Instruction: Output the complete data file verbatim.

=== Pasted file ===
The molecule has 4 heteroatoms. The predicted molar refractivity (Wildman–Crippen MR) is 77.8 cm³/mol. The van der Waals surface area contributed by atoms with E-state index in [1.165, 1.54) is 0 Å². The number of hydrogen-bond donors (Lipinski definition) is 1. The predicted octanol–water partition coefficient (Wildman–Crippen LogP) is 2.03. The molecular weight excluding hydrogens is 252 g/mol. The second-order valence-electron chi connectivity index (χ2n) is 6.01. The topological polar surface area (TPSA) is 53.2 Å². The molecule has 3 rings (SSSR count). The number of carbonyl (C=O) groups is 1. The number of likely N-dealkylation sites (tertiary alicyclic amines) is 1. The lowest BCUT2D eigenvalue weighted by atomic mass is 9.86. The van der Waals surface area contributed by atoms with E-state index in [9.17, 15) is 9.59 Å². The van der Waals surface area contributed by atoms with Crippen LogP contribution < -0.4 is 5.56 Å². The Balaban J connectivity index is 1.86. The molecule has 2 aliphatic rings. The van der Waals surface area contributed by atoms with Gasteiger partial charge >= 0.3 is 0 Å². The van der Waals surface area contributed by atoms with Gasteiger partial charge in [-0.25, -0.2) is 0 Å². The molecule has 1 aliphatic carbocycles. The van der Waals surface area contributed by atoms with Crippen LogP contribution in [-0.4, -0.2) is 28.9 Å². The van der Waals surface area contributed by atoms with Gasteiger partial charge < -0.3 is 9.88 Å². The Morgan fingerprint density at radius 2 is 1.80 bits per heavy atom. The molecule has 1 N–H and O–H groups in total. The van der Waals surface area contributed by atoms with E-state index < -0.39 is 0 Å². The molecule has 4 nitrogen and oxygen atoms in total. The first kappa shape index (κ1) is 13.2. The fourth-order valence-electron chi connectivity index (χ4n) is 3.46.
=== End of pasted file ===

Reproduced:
The molecule has 4 heteroatoms. The predicted molar refractivity (Wildman–Crippen MR) is 77.8 cm³/mol. The van der Waals surface area contributed by atoms with E-state index in [1.165, 1.54) is 0 Å². The number of hydrogen-bond donors (Lipinski definition) is 1. The predicted octanol–water partition coefficient (Wildman–Crippen LogP) is 2.03. The molecular weight excluding hydrogens is 252 g/mol. The second-order valence-electron chi connectivity index (χ2n) is 6.01. The topological polar surface area (TPSA) is 53.2 Å². The molecule has 3 rings (SSSR count). The number of carbonyl (C=O) groups is 1. The number of likely N-dealkylation sites (tertiary alicyclic amines) is 1. The lowest BCUT2D eigenvalue weighted by atomic mass is 9.86. The van der Waals surface area contributed by atoms with E-state index in [9.17, 15) is 9.59 Å². The van der Waals surface area contributed by atoms with Crippen LogP contribution < -0.4 is 5.56 Å². The Balaban J connectivity index is 1.86. The molecule has 2 aliphatic rings. The van der Waals surface area contributed by atoms with Gasteiger partial charge >= 0.3 is 0 Å². The van der Waals surface area contributed by atoms with Gasteiger partial charge in [-0.25, -0.2) is 0 Å². The molecule has 1 aliphatic carbocycles. The van der Waals surface area contributed by atoms with Crippen LogP contribution in [-0.4, -0.2) is 28.9 Å². The van der Waals surface area contributed by atoms with Gasteiger partial charge < -0.3 is 9.88 Å². The Morgan fingerprint density at radius 2 is 1.80 bits per heavy atom. The molecule has 1 N–H and O–H groups in total. The van der Waals surface area contributed by atoms with E-state index < -0.39 is 0 Å². The molecule has 4 nitrogen and oxygen atoms in total. The first kappa shape index (κ1) is 13.2. The fourth-order valence-electron chi connectivity index (χ4n) is 3.46.